Airports will move away from subjecting all passengers to the same level of scrutiny as ‘trusted traveller’ programmes expand, but the industry cannot expect security to relax.
The head of the US Department of Homeland Security Janet Napolitano told the World Travel and Tourism Council summit in Las Vegas: “Aviation remains a target. Material taken from Bin Laden’s house in Pakistan confirms that.”
Napolitano added: “We are moving away from one size fits all in security. Trusted traveller programmes are where we are focused. But it is more difficult than you imagine. You need to recognise it only takes one plane to go down.”
She described an attempted attack on a Northwest Airlines flight in 2009 which she said illustrated the complexity of the problem. “The attempt was made by a Nigerian man, educated in Britain, with terrorist contacts in Yemen, with a ticket purchased in Ghana, who boarded a flight in Nigeria, changed flights in Amsterdam and was over Canadian airspace when he tried to blow up the aircraft of a US airline.”
Napolitano told the WTTC summit: “We need to make the system less problematic by reducing the need for passengers to take off their shoes.” When this provoked applause, she said: “We are not there yet. Shoes pose a technological problem. Do us a favour – wear slip-ons.”
She responded to a suggestion that people flew less because of the level of security by saying: “The public will take fewer flights if they feel it is not safe.” Napolitano noted an assembly of the International Civil Aviation Organisation (ICAO) last October had agreed “a global system of standards”.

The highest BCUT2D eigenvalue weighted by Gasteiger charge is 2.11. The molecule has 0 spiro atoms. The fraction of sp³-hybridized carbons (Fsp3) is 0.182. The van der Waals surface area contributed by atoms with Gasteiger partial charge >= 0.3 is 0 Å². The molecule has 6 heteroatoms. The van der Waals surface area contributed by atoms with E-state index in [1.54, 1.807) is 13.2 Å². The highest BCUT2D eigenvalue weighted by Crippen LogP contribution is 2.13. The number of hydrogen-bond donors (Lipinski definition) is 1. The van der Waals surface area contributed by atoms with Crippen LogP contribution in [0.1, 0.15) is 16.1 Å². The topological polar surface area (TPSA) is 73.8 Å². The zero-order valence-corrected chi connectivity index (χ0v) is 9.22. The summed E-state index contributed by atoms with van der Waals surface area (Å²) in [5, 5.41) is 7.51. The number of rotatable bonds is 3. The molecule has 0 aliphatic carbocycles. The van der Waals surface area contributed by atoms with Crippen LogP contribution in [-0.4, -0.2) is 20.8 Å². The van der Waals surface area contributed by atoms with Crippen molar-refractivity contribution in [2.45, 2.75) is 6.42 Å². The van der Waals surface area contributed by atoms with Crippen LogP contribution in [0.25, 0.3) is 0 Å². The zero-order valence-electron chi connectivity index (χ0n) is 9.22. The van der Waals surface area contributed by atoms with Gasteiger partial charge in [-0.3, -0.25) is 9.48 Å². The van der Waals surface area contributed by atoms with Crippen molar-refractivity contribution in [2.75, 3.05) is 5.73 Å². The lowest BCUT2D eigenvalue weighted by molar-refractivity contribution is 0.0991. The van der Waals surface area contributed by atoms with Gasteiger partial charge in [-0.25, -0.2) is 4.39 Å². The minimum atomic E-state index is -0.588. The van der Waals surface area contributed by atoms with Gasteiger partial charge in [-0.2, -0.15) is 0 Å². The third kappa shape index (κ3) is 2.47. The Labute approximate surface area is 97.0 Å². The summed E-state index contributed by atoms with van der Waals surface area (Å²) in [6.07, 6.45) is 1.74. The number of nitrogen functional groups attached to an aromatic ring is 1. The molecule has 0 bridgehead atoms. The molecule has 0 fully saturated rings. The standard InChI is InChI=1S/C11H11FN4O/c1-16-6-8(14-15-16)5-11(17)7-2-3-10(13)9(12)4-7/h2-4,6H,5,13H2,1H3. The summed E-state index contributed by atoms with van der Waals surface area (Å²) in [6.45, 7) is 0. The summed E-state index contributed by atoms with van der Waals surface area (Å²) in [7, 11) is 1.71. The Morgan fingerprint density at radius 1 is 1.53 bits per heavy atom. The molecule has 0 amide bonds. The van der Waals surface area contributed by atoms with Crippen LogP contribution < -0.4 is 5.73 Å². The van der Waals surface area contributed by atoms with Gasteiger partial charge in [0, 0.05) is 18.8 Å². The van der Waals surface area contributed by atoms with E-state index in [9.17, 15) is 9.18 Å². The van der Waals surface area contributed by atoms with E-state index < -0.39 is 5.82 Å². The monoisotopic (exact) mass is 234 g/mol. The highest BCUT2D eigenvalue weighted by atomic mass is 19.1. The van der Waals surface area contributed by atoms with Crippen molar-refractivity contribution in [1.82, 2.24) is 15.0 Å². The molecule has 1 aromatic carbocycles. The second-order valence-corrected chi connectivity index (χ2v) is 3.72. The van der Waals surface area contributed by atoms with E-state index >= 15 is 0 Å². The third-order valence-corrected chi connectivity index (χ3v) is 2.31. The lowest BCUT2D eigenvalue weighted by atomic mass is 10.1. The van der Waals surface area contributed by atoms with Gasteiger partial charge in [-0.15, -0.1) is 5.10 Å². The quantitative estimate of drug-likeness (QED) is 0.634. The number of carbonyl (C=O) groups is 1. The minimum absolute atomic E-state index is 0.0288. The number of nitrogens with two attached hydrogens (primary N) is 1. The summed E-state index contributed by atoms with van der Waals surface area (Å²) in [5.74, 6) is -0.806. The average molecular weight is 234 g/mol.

She said her department was in talks with authorities in Canada, Mexico, the Netherlands and other countries on expanding the ‘Global Entry’ system developed in the US, which will have one million passengers registered by next month.
Other programmes would tackle areas such as reducing the time taken to process passengers without checked baggage and giving priority to transfer passengers with limited time to reach a connecting flight.
The Department of Homeland Security had dropped its former colour-coded warning system, she said: “Now we only raise the warning level when we have specific intelligence. We did not raise the level after the recent raid on Pakistan. We have become much more mature.”
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